Worldnotes - May 2, 2008

Honduras: General strike reflects discontent

A “march against neoliberalism” called by labor federations, peasant organizations and teachers’ groups resulted April 17 in 2 million no-show workers throughout Honduras. Tens of thousands filled the streets and 15 cities were paralyzed.

For leftist legislator Marvin Ponce, “the serious problem is hunger.” He told journalist Dick Emanuelsson, writing for Rebelion.org, that almost half the population either has no work or only informal employment and 15 percent of the peasants lack land.

The list of 12 strike demands included wage hikes to meet rising costs, agrarian reform, independent unions, free education and no water privatization. Police repression left dozens wounded, according to laprensahn.com.

At the same time, tens of thousands marched for land reform in Guatemala and Costa Rica.





Gaza: No fuel, mass suffering

Fuel deliveries to Gaza, restricted for 10 months, stopped after April 9 when two Israeli soldiers were killed. By April 22, Palestine’s only electricity generating plant was set to close. UN aid authorities announced imminent cessation of relief efforts, essential for the survival of 80 percent of Gaza’s population. The next day, Israel relented, announcing pipeline oil deliveries from Egypt, enough for three days of power generation.

As Hamas was preparing protest marches directed at Egyptian border stations, the Mizan Center for Human Rights appealed for international intervention to avert “a serious humanitarian disaster.” The Center noted 59 Palestinians killed by the Israeli military so far in April, 310 during 2008.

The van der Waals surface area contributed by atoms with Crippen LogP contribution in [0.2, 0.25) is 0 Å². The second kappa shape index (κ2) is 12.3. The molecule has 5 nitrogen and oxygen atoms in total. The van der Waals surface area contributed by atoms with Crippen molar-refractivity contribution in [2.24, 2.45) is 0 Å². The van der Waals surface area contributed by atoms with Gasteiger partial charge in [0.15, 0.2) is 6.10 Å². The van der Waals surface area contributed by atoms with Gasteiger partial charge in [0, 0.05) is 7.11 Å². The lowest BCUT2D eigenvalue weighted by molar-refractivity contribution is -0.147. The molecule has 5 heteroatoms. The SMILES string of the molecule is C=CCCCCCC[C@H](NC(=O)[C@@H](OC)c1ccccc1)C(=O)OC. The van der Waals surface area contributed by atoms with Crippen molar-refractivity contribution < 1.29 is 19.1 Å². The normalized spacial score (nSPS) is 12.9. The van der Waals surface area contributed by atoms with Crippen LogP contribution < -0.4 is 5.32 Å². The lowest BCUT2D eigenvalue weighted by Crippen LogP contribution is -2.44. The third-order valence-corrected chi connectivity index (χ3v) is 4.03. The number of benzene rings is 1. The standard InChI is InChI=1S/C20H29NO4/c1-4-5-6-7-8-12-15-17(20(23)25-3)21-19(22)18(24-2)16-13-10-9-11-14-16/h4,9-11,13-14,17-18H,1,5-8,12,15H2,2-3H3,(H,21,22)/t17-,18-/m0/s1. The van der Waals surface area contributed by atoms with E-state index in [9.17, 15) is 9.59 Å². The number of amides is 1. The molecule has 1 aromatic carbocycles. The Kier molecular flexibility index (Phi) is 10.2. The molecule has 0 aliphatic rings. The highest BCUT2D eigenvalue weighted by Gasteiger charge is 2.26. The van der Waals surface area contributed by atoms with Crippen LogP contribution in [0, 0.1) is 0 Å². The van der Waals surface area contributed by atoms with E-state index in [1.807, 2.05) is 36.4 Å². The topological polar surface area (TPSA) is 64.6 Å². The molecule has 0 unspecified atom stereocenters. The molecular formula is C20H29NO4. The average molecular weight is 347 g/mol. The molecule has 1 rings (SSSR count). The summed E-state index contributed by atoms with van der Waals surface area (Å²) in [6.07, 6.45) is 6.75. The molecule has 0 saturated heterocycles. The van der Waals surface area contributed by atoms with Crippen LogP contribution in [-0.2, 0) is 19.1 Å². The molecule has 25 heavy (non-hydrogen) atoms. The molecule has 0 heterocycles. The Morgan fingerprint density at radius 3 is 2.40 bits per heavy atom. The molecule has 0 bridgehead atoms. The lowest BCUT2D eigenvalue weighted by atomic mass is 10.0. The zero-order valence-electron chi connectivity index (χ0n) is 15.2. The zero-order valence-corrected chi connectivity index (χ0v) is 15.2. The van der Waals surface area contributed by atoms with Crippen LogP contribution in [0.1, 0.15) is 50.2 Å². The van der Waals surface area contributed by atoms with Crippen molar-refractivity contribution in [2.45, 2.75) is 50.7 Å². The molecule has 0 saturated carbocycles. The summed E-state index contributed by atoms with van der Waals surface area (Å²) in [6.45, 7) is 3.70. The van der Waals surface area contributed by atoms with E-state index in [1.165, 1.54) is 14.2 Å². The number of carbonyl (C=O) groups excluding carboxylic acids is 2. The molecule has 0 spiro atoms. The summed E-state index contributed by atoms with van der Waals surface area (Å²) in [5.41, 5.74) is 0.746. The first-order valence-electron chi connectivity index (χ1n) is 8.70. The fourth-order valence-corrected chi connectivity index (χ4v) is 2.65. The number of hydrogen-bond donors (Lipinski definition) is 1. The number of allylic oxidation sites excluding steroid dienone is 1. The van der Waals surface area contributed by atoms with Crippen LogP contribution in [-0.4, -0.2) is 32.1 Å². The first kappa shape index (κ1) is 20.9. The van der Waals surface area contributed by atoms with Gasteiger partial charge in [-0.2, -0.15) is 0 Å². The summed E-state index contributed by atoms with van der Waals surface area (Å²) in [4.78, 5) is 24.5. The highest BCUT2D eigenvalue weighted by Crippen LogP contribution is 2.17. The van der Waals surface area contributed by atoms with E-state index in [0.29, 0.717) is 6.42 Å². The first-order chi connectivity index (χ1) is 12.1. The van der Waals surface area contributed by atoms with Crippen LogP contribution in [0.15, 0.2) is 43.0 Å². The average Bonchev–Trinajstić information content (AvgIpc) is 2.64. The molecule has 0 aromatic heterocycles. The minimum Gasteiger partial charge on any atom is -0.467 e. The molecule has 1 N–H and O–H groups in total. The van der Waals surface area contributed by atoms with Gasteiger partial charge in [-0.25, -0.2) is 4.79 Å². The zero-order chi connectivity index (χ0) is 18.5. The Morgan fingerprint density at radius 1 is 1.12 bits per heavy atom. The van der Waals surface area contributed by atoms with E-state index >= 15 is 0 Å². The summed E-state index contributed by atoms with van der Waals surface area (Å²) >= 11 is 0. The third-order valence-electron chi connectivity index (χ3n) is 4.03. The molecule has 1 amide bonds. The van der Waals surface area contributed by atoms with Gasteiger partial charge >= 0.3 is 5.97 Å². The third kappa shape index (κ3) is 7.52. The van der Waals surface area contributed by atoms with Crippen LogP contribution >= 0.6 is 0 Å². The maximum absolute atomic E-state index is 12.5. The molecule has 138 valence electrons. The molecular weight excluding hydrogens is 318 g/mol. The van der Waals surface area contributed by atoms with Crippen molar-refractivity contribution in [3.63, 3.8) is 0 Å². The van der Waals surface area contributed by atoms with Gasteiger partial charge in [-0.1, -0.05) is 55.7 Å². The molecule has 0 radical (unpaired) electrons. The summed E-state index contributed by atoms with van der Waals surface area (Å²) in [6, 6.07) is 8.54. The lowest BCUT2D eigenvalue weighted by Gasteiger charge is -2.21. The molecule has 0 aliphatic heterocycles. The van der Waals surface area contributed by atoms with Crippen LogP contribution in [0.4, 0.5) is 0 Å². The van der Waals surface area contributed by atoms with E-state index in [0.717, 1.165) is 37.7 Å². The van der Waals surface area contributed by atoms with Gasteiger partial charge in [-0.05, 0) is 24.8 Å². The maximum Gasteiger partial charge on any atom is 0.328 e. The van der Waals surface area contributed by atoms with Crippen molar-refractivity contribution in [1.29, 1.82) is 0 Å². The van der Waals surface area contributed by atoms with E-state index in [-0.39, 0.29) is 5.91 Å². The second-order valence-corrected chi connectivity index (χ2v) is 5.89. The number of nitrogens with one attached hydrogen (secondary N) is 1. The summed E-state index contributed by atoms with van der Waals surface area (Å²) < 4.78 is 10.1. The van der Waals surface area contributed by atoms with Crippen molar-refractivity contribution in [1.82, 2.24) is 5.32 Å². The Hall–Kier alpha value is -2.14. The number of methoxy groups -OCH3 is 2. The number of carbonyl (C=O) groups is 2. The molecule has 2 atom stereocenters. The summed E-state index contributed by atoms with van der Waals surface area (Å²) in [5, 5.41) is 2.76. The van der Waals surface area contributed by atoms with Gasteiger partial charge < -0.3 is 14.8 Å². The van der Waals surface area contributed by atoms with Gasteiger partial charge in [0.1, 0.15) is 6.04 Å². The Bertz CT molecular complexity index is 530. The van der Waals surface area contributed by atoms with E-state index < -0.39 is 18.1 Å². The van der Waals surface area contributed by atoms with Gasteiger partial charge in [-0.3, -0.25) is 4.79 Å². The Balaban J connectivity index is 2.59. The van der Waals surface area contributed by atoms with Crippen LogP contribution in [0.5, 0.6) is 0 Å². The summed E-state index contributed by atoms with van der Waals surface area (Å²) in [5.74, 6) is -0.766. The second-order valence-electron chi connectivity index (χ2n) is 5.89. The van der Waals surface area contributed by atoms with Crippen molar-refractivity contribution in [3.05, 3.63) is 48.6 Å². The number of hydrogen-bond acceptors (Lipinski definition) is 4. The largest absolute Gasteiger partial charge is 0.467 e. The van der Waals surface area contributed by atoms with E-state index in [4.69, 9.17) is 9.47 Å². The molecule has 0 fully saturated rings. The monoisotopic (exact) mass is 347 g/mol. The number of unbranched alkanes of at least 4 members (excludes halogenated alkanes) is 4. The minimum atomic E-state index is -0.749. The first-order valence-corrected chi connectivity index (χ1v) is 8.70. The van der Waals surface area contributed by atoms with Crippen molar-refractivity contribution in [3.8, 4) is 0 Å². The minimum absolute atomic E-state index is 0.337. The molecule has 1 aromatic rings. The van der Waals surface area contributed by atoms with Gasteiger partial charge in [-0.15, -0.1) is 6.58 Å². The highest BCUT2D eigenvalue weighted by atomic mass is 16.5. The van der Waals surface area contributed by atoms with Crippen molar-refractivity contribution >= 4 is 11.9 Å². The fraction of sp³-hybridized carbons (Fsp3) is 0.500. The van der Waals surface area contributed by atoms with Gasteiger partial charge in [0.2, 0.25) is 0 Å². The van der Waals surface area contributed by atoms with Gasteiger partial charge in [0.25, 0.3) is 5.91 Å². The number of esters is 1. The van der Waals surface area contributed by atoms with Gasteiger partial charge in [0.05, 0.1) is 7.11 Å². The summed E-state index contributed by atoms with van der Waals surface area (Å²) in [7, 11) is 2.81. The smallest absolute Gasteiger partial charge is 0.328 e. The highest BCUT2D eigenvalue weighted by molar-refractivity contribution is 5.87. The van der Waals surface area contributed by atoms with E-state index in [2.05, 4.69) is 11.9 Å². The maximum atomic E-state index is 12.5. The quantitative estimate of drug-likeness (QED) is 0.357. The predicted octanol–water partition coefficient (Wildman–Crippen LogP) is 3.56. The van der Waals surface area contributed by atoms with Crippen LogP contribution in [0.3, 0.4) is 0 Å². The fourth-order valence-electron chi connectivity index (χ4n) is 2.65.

Africa: Zimbabwe arms stay on ship

Angola announced April 26 that a Chinese ship could dock at Luanda to unload cargo destined for that country, but not weapons it carried for Zimbabwe’s military.

Chinese ship An Yue Jiang had first sought to offload its cargo at Durban, South Africa, for overland shipment to Zimbabwe, which reportedly ordered the weapons last fall. Human rights and labor organizations feared Zimbabwe’s government would use the arms in the turmoil following the country’s contested election.

South Africa’s government OK’d the land journey but the Transport and Allied Workers Union refused to unload the vessel, and the country’s High Court barred the shipment.

The vessel was expected to return with the weapons to China.





Hungary: Crisis over cuts

Controversy over cuts to social services, particularly health care, is causing the breakup of Hungary’s coalition government, leaving the ruling Socialist Party in a minority position after April 30.

A March 9 referendum vote initiated by conservatives rejected medical and education fees. That prompted the socialists to withhold privatization reform measures they had introduced previously. Faithful to the cuts and angered by the socialists’ firing of a like-minded health minister, the Alliance of Free Democrats opted to no longer serve as junior coalition partner.

The socialists, with a 20 percent popular following, reject early elections. Inter Press Service reported that some of them are demanding restoration of the welfare state, as do, ironically enough, left-leaning elements within the center right Hungarian Civic Party.

Cuba: Health care changes seen

The Cuban government recently announced changes to a primary care health system credited with preventative care achievements but now criticized for physician unavailability.

Over two decades, Cuba’s family doctor program grew to almost 30,000 doctor-nurse teams. But with 36,578 health professionals serving in 81 countries — 15,000 physicians in Venezuela alone — many offices are open only briefly, or not at all.

Health Minister Jose Ramon Balaguer has outlined plans, reported by Reuters, to close offices, keep others open full time and encourage Cubans to seek care at multi-specialty polyclinics, strengthened over recent years.

At a press conference April 14, Balaguer promised improved distribution of pharmaceuticals and said studies would be done to identify special health vulnerabilities within local areas.

World Notes are compiled by W.T. Whitney Jr. (atwhit@ roadrunner.com).